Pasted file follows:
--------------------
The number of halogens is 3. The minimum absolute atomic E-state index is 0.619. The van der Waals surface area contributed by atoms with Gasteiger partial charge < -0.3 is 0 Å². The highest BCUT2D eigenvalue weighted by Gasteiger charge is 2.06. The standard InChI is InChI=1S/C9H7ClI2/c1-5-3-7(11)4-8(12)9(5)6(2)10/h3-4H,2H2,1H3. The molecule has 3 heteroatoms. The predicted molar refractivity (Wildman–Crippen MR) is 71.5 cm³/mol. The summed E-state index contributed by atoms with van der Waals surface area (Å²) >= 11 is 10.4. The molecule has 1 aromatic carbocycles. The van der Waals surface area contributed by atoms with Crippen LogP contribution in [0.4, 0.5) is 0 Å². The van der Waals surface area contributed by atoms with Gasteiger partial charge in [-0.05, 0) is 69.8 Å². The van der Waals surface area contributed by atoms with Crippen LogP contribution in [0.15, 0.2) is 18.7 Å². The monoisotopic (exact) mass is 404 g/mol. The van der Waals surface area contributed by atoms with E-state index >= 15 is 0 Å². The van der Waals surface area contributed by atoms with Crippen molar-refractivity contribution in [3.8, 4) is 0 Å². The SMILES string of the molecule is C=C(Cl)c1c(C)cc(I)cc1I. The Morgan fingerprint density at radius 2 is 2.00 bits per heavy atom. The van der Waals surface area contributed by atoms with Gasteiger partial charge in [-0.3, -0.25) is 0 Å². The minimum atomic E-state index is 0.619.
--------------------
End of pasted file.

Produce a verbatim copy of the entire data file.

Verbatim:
The number of halogens is 3. The minimum absolute atomic E-state index is 0.619. The van der Waals surface area contributed by atoms with Gasteiger partial charge < -0.3 is 0 Å². The highest BCUT2D eigenvalue weighted by Gasteiger charge is 2.06. The standard InChI is InChI=1S/C9H7ClI2/c1-5-3-7(11)4-8(12)9(5)6(2)10/h3-4H,2H2,1H3. The molecule has 3 heteroatoms. The predicted molar refractivity (Wildman–Crippen MR) is 71.5 cm³/mol. The summed E-state index contributed by atoms with van der Waals surface area (Å²) >= 11 is 10.4. The molecule has 1 aromatic carbocycles. The van der Waals surface area contributed by atoms with Crippen LogP contribution in [0.4, 0.5) is 0 Å². The van der Waals surface area contributed by atoms with Gasteiger partial charge in [-0.05, 0) is 69.8 Å². The van der Waals surface area contributed by atoms with Crippen LogP contribution in [0.15, 0.2) is 18.7 Å². The monoisotopic (exact) mass is 404 g/mol. The van der Waals surface area contributed by atoms with E-state index >= 15 is 0 Å². The van der Waals surface area contributed by atoms with Crippen molar-refractivity contribution in [3.8, 4) is 0 Å². The SMILES string of the molecule is C=C(Cl)c1c(C)cc(I)cc1I. The Morgan fingerprint density at radius 2 is 2.00 bits per heavy atom. The van der Waals surface area contributed by atoms with Gasteiger partial charge in [-0.3, -0.25) is 0 Å². The minimum atomic E-state index is 0.619.